We’ve all felt that feeling. You’re driving home after a night out, or winding down from a busy work day when it hits you. Perhaps the sensation is so intense that you actually groan out loud, cover your face or shake your head.
Sometimes the memory that hits you is from earlier in your life, last week, last month, even last decade. You cringe at what you said, it’s a kind of pain that’s relatable but also incredibly humiliating.
While writing this article I heard an audible groan from the next room.
“What’s wrong?” I asked my husband, expecting that he got a bill or an unpleasant email.
“Stupid thing I said” he muttered.
“Did you really say something stupid or does it just feel like it?” I asked.
He said he just wanted to forget about it and move on. That’s the power of cringe.
That Cringey Feeling
In Awkward: The science of why we’re socially awkward and why that’s awesome Tashiro observes that awkwardness comes when we aren’t sure of the rules to resolve our embarassing actions. It’s not just that we committed a social faux pas, but that we don’t know the way to come back from it. We don’t have a set of social rules for coming back from mistakes.
For example, there is no way back from asking if someone is pregnant, when they aren’t, unless the person offers us one.
How will they respond? What will the consequences be? Will they allow us to overcome our embarrassment or make sure we wallow in it?
Video essayist Natalie Wynne from Contrapoints Youtube channel explored the experience of cringe from a number of angles. She’s broken down the different types of cringe so that you don’t have to.
Cringing at Ourselves
There is the cringing we do about our own behaviour, which may or may not be as embarrassing as we think it is. We feel a desire to shrink into ourselves, to disappear, to forget the situation as quickly as possible. That feeling of shame and embarassment is a kind of pain, depending on how much you dwell on it.
But what about other people’s cringe worthy behaviour?
Cringing at Someone Else
There is an element of voyeurism in this kind of cringe. There are massive reddit communities devoted to the pleasure of watching someone else embarrass themselves. The Reddit community When it hurts to watch has 1.3 million members, which is slightly smaller than its offshoot subreddit, Cringepics: When it hurts just to look which has 1.5 million members ( although to be fair, the cringe bingers probably belong to both groups)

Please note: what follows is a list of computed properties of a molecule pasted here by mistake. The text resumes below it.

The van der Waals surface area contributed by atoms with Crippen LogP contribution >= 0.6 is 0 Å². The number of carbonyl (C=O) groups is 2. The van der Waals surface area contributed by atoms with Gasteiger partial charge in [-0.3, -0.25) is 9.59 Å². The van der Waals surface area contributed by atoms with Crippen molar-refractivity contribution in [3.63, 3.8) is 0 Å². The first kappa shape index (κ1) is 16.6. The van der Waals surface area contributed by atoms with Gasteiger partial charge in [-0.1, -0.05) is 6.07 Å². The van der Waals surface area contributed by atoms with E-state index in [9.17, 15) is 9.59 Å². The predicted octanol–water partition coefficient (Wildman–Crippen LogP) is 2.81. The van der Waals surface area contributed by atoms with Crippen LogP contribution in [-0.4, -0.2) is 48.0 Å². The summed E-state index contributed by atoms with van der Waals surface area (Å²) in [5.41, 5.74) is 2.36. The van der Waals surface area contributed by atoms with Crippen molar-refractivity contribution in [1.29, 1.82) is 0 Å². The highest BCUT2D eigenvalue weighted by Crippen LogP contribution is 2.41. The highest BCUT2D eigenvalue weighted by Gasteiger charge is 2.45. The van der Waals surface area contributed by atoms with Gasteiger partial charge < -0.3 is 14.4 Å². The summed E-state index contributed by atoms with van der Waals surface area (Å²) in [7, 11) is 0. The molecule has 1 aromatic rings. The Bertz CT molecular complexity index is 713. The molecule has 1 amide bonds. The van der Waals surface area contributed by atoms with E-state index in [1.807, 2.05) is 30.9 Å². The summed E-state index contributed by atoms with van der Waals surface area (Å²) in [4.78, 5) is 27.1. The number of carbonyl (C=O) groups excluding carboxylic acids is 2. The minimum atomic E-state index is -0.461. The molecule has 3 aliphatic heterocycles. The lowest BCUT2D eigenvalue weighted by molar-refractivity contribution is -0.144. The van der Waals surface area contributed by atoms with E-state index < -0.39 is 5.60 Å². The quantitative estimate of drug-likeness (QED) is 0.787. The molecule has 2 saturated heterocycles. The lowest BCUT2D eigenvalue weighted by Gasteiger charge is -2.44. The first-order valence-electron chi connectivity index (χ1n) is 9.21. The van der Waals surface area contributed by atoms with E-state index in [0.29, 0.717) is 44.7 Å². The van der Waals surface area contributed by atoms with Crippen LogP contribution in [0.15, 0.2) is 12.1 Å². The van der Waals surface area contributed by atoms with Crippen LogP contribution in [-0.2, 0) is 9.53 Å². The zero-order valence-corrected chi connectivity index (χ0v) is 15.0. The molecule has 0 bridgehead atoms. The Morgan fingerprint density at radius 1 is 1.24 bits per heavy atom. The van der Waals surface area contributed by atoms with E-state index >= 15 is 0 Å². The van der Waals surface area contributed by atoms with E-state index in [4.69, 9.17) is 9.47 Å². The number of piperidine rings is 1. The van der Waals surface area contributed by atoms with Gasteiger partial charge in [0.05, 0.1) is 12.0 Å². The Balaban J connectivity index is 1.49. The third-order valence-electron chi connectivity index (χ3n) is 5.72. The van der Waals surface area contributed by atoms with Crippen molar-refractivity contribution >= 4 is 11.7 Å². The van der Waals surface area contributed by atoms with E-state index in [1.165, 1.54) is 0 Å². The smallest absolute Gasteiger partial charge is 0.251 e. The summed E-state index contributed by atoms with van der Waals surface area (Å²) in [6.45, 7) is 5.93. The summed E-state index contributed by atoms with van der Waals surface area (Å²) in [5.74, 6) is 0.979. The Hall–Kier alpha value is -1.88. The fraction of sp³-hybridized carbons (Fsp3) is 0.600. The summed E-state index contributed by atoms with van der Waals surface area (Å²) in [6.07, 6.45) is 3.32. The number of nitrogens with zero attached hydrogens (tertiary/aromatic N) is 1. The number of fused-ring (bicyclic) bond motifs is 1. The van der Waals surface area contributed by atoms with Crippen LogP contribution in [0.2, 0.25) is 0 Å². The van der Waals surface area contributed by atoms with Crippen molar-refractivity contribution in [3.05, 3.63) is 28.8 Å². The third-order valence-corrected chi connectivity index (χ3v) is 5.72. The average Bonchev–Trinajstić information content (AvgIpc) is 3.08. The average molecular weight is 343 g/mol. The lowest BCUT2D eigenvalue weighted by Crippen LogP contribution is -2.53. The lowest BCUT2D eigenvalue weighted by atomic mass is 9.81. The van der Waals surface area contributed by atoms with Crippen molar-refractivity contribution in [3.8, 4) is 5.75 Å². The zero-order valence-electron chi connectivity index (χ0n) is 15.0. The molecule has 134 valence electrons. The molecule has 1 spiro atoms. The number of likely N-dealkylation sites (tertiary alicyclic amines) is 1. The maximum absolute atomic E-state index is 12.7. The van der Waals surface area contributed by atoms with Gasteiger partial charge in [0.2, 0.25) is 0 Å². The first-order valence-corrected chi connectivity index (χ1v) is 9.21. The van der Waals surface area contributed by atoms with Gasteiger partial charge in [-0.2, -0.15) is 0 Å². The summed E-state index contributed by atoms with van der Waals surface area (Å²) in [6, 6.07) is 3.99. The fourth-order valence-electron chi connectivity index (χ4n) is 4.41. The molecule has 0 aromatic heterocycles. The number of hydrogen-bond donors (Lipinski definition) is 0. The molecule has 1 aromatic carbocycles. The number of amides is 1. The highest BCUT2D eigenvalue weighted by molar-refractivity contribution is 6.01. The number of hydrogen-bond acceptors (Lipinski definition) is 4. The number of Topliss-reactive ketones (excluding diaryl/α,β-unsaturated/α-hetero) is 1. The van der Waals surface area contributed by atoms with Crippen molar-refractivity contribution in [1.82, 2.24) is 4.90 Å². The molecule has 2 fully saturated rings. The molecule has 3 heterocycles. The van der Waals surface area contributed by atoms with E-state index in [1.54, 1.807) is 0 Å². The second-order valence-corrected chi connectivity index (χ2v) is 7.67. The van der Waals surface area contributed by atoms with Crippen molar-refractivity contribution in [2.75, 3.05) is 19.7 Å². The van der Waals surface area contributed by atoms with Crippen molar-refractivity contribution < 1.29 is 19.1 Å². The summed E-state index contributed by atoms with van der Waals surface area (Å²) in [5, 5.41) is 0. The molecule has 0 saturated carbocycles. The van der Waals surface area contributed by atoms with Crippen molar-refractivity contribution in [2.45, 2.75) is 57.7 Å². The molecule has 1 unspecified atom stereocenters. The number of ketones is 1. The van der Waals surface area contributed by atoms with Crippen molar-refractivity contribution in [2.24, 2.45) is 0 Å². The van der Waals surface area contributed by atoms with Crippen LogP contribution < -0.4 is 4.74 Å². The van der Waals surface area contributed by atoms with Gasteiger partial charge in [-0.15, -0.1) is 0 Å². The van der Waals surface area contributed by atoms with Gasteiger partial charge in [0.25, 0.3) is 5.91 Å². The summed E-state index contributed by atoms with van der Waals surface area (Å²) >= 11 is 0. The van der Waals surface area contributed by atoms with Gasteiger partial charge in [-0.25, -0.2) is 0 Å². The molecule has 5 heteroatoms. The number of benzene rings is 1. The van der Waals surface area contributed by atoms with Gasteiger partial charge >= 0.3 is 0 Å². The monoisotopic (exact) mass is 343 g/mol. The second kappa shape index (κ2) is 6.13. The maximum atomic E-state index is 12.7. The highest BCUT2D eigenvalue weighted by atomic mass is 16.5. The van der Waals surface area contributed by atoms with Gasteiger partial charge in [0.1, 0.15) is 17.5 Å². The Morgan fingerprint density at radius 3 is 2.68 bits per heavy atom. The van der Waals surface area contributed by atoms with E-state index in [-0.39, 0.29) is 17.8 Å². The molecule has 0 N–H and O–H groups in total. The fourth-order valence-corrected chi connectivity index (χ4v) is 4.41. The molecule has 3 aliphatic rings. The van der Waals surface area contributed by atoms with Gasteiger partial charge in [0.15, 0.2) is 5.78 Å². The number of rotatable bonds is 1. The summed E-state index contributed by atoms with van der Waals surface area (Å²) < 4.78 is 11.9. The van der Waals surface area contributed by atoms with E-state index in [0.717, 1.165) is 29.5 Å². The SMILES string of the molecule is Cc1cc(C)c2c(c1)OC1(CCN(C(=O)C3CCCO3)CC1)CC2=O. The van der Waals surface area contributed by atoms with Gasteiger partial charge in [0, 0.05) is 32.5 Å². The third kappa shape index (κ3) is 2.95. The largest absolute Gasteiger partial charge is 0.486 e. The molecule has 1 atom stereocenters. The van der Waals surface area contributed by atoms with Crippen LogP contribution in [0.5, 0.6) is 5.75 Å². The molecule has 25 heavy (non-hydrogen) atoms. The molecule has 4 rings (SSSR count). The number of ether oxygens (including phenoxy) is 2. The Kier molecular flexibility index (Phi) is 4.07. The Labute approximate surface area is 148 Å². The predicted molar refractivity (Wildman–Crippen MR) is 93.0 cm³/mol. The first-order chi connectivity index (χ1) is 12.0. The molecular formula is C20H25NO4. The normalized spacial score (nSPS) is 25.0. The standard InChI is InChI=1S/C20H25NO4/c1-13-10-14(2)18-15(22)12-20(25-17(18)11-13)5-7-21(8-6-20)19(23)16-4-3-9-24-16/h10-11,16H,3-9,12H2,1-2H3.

Why do we take pleasure in other people embarrassing themselves?
There are two main emotions we can experience when someone does something cringe worthy.
- we can empathise with the person and experience vicarious embarrassment. We cringe WITH them,
- Or, we can find their shame and embarrassment delicious in itself
If we take a kind of perverse pleasure in someone failing, it might be because we think they deserve it. They belong to a group that we think is weird or wrong, maybe we’re jealous of their previous success, maybe we simply don’t like the person.
This kind of pleasure is known as Schadenfreude, as coined by German sociologists. It takes a real effort to look away from the embarrassment of others, at least enough to switch on our empathy.
So what’s the answer?
I was on spotify the other day searching for Cringe and I came across a Playlist called Cringe Culture is Dead – I killed it. When I showed it to my 12 yo daughter she squealed with delight saying it had most of her favourite songs. The title didn’t make her cringe, she embraced her love of cute kitsch instead. What we might cringe at might also be valuable to us, or reflect parts of ourselves that are precious and enjoyable, despite how embarrassing they might be to us.
Biblical Wisdom on the Cringe
So much of our cringe response is hyper self-aware, we think people are noticing what we do, in a hyper-connected world where we document so much of our lives on social media.
The Bible reminds us that we probably aren’t as important as we think, in a good way. That stumble on the stairs or slightly awkward comment might not have carried nearly as much weight as we thought it did. The Bible reminds us not to get too caught up in what people think of us:
Do not think of yourself more highly than you ought, but rather think of yourself with sober judgement, in accordance with the faith God has distributed to each of you. (Romans 12:3)
On the other hand, if we really have done something truly bad, we shouldn’t just cringe or shrink from what we did, but seek resolution with the person we hurt. Furthermore we should be aware of a greater judge who sees all we do, and is sympathetic.
For I will be merciful towards their iniquities, and I will remember their sins no more. (Hebrew 8:12)
It’s an amazing thought that God wouldn’t shrink back from us, even when we would, and have done. God knows our tendency to cringe.
Isaiah the prophet predicted the way humanity would respond to Jesus, the Son of God and His shameful death on the cross.
He was despised and rejected by mankind, a man of suffering, and familiar with pain. Like one from whom people hide their faces he was despised, and we held him in low esteem. (Isaiah 53:3)
Article supplied with thanks to City Bible Forum.